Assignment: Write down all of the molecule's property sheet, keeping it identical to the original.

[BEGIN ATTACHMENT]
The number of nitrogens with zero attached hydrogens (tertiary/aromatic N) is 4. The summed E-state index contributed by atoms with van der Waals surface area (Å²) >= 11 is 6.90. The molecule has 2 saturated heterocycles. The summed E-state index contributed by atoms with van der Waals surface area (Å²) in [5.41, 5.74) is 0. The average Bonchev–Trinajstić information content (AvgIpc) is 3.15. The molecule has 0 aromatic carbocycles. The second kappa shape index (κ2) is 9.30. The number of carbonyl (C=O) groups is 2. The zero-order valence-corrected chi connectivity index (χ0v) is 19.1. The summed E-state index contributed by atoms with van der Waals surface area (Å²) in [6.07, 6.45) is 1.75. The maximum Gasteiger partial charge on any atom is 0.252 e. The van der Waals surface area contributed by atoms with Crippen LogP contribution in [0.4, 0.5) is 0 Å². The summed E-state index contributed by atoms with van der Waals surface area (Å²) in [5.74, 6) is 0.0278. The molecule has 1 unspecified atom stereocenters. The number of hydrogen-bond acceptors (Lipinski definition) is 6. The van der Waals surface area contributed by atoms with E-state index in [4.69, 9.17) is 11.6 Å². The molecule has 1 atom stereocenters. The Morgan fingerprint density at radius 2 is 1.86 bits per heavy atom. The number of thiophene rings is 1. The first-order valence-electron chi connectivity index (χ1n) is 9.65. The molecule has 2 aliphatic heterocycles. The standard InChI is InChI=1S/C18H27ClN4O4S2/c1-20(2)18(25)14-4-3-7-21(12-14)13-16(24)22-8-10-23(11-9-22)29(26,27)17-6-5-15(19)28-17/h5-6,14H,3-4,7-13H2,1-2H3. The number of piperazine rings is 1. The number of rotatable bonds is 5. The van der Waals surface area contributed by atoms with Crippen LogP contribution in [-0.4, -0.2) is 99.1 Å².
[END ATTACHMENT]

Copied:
The number of nitrogens with zero attached hydrogens (tertiary/aromatic N) is 4. The summed E-state index contributed by atoms with van der Waals surface area (Å²) >= 11 is 6.90. The molecule has 2 saturated heterocycles. The summed E-state index contributed by atoms with van der Waals surface area (Å²) in [5.41, 5.74) is 0. The average Bonchev–Trinajstić information content (AvgIpc) is 3.15. The molecule has 0 aromatic carbocycles. The second kappa shape index (κ2) is 9.30. The number of carbonyl (C=O) groups is 2. The zero-order valence-corrected chi connectivity index (χ0v) is 19.1. The summed E-state index contributed by atoms with van der Waals surface area (Å²) in [6.07, 6.45) is 1.75. The maximum Gasteiger partial charge on any atom is 0.252 e. The van der Waals surface area contributed by atoms with Crippen LogP contribution in [0.4, 0.5) is 0 Å². The summed E-state index contributed by atoms with van der Waals surface area (Å²) in [5.74, 6) is 0.0278. The molecule has 1 unspecified atom stereocenters. The number of hydrogen-bond acceptors (Lipinski definition) is 6. The van der Waals surface area contributed by atoms with E-state index in [4.69, 9.17) is 11.6 Å². The molecule has 1 atom stereocenters. The Morgan fingerprint density at radius 2 is 1.86 bits per heavy atom. The number of thiophene rings is 1. The first-order valence-electron chi connectivity index (χ1n) is 9.65. The molecule has 2 aliphatic heterocycles. The standard InChI is InChI=1S/C18H27ClN4O4S2/c1-20(2)18(25)14-4-3-7-21(12-14)13-16(24)22-8-10-23(11-9-22)29(26,27)17-6-5-15(19)28-17/h5-6,14H,3-4,7-13H2,1-2H3. The number of piperazine rings is 1. The number of rotatable bonds is 5. The van der Waals surface area contributed by atoms with Crippen LogP contribution in [-0.4, -0.2) is 99.1 Å².